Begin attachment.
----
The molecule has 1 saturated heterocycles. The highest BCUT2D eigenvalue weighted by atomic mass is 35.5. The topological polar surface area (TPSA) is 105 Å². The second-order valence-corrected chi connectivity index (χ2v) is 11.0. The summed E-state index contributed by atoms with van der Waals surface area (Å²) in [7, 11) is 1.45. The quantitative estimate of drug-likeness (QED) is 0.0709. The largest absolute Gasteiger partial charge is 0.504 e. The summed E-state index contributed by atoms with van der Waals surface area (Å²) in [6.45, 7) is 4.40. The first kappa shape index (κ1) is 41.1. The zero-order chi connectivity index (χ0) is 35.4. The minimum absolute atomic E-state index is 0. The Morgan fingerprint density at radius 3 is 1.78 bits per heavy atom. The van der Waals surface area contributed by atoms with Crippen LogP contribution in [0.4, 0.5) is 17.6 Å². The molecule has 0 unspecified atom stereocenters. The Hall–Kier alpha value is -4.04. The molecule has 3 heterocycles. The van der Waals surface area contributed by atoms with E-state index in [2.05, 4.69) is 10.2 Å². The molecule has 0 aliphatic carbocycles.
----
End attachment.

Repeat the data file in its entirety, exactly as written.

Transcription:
The molecule has 1 saturated heterocycles. The highest BCUT2D eigenvalue weighted by atomic mass is 35.5. The topological polar surface area (TPSA) is 105 Å². The second-order valence-corrected chi connectivity index (χ2v) is 11.0. The summed E-state index contributed by atoms with van der Waals surface area (Å²) in [7, 11) is 1.45. The quantitative estimate of drug-likeness (QED) is 0.0709. The largest absolute Gasteiger partial charge is 0.504 e. The summed E-state index contributed by atoms with van der Waals surface area (Å²) in [6.45, 7) is 4.40. The first kappa shape index (κ1) is 41.1. The zero-order chi connectivity index (χ0) is 35.4. The minimum absolute atomic E-state index is 0. The Morgan fingerprint density at radius 3 is 1.78 bits per heavy atom. The van der Waals surface area contributed by atoms with Crippen LogP contribution in [0.4, 0.5) is 17.6 Å². The molecule has 0 unspecified atom stereocenters. The Hall–Kier alpha value is -4.04. The molecule has 3 heterocycles. The van der Waals surface area contributed by atoms with E-state index in [2.05, 4.69) is 10.2 Å². The molecule has 0 aliphatic carbocycles.